Asset Allocation and Diversification: You Can’t Have One Without the Other

Fifth Third Bank


Many people often use the terms “asset allocation” and “diversification” interchangeably. These two terms, while often used in the same way, are distinctly different strategies. Understanding each and how the pair can work together may be the key to reducing risk and pursuing your long-term goals, even in today’s challenging market environment.

What is Asset Allocation?

Think of asset allocation as the starting point for building your investment portfolio. Before you and your financial advisor select specific mutual funds, you decide what percentage of your portfolio to allocate to each of the major asset classes – stocks, bonds and money market instruments. Because these asset classes have different risk and return characteristics, combining them may help reduce your portfolio’s volatility over time.

Your specific mix of assets depends on your goals, risk tolerance, and timeframe. Historically, stocks generate greater long-term returns, along with more short-term volatility, than bonds or money market instruments1. If you need to access your funds within five years, you may want to allocate less of your money to stocks and more to bonds and money market instruments. Conversely, if you have a longer time horizon, you may feel comfortable allocating more of your portfolio to stocks because you may be able to ride out their intermittent ups and downs. The original allocation you choose won’t always be appropriate. You need to rebalance your portfolio as your circumstances or market conditions change.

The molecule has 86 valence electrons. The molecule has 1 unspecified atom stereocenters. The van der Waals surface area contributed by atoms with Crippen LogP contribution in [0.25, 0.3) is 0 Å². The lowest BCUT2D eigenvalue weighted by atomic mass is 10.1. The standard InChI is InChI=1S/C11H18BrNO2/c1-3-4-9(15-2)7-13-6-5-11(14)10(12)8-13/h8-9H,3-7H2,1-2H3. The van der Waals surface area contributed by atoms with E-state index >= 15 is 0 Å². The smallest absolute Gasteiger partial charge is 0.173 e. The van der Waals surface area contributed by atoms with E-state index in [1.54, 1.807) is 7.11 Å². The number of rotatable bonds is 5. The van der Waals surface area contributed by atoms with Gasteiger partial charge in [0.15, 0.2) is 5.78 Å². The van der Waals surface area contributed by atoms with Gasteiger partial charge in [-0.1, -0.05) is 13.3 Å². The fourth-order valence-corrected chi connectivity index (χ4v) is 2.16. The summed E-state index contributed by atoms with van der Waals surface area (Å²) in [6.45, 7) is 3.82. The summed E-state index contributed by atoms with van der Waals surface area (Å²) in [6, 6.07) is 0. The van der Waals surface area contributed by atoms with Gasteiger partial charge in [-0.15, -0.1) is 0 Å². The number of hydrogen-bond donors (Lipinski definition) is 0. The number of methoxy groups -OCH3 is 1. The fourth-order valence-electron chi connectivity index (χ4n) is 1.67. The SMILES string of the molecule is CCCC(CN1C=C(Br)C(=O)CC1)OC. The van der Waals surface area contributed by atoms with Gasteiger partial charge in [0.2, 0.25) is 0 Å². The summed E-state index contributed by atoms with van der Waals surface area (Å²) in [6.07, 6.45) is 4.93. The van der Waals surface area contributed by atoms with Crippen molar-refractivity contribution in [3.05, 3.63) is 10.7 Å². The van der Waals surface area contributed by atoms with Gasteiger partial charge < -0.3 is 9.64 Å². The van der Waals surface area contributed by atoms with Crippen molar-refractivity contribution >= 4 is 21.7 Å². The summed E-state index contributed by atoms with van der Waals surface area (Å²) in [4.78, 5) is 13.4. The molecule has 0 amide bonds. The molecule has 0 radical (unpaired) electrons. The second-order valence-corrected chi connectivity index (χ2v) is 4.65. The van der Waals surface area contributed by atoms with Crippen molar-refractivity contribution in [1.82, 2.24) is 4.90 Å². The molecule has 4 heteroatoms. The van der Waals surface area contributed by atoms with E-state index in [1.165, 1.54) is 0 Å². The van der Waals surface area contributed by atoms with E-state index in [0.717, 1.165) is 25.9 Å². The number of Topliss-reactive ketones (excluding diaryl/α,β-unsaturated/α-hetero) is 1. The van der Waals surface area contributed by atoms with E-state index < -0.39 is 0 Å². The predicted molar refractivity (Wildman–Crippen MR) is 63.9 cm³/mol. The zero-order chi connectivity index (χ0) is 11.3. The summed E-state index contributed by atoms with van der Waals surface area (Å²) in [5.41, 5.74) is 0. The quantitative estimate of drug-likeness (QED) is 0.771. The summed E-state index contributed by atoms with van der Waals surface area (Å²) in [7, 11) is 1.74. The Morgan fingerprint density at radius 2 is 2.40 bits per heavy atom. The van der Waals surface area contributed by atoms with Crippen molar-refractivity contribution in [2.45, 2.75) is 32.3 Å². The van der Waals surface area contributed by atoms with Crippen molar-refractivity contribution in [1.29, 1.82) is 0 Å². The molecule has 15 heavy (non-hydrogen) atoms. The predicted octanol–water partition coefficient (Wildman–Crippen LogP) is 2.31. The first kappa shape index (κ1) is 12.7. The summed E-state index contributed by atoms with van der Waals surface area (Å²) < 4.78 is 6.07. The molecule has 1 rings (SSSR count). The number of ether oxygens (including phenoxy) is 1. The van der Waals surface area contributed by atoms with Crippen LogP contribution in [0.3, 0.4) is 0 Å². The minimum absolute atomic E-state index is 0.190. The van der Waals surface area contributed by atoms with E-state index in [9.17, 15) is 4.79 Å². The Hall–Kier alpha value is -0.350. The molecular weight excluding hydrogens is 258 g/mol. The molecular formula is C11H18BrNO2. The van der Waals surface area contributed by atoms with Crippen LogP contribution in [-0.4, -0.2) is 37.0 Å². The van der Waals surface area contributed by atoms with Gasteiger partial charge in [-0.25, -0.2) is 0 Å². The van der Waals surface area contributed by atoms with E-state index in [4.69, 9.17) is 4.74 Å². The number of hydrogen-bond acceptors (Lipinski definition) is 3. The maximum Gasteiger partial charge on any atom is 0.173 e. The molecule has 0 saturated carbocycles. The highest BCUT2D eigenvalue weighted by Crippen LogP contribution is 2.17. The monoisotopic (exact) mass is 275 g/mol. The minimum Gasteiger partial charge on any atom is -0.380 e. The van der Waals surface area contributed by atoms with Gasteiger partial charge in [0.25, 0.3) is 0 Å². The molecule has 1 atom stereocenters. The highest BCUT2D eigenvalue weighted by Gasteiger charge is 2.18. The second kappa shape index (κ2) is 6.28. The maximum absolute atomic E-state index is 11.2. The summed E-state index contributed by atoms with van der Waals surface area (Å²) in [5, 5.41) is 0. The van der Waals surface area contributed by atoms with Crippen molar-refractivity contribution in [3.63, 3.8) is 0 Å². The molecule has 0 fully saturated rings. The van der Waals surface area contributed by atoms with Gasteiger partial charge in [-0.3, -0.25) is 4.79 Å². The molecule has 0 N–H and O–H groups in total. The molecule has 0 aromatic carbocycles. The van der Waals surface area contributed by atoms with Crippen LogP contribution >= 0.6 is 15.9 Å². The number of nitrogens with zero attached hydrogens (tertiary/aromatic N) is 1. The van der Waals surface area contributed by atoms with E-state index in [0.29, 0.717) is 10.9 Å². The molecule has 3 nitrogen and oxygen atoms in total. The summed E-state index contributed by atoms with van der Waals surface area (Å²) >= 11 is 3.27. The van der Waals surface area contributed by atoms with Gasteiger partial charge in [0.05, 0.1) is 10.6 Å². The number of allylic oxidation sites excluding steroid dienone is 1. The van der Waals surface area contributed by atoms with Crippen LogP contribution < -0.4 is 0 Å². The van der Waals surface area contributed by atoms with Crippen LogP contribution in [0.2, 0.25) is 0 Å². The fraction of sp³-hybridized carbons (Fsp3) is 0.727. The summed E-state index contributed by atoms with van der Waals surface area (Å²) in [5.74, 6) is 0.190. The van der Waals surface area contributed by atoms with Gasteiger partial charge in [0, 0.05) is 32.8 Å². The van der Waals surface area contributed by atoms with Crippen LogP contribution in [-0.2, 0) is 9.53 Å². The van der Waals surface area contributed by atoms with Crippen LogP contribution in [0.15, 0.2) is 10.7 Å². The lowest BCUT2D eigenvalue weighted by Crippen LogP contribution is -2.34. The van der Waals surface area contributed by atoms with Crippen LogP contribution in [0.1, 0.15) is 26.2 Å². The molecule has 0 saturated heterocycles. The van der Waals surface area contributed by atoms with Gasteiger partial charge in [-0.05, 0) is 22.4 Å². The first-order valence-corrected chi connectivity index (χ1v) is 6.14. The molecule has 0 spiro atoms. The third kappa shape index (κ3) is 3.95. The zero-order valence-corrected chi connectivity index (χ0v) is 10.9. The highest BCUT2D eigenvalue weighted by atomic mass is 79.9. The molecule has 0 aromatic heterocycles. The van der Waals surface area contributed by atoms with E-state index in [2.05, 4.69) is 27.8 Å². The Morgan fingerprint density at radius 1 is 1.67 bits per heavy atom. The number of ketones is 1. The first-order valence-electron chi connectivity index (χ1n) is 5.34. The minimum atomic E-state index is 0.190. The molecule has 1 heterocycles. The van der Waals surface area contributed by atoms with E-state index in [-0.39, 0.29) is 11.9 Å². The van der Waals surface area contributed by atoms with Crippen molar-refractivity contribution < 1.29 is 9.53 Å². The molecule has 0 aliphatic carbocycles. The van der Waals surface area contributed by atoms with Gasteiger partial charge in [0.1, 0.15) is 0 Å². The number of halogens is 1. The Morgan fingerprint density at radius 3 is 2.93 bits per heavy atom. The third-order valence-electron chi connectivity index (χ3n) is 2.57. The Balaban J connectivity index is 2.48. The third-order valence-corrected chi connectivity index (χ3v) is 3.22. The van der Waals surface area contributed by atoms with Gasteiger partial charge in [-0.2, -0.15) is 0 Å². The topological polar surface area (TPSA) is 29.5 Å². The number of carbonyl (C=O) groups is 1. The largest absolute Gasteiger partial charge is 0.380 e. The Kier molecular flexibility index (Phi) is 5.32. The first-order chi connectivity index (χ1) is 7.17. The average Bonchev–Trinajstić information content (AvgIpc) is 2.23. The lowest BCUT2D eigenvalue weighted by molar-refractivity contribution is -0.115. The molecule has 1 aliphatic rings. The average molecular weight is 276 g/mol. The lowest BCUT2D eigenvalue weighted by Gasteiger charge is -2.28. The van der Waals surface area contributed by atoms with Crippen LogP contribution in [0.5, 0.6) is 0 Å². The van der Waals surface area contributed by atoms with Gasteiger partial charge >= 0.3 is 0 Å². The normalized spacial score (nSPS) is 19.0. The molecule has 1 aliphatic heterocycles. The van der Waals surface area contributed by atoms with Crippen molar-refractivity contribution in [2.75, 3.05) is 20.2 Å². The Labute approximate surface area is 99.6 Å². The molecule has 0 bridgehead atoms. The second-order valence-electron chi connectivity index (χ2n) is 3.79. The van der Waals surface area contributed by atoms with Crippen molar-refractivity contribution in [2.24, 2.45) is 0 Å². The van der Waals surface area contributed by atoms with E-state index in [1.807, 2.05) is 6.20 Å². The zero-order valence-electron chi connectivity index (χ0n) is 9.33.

What is Diversification?

Once you and your financial advisor determine your target asset allocation, it’s time to consider diversification2. True diversification involves owning a range of securities within each asset class, knowing that different investments may be unlikely to respond to market news or economic developments in the same way. By diversifying, you create the potential for the top-performing investments to help compensate for under performers.

There are literally dozens of ways to diversify. For example, within a stock fund portfolio, you might combine growth and value funds, or small-, mid- and large-cap funds. Within a bond fund portfolio, you can diversify by holding corporate and government bond funds, or investment-grade and high-yield bond funds.

It’s not surprising that asset allocation and diversification are sometimes confused given that the two strategies form such a natural tandem. To be sure you’re taking full advantage of both, consult your financial advisor.And remember, you and your advisor should review strategies you implement today and revise them on a regular basis.

 

1. Past performance does not guarantee future results. 2. Diversification does not guarantee better performance and cannot eliminate the risk of investment loss.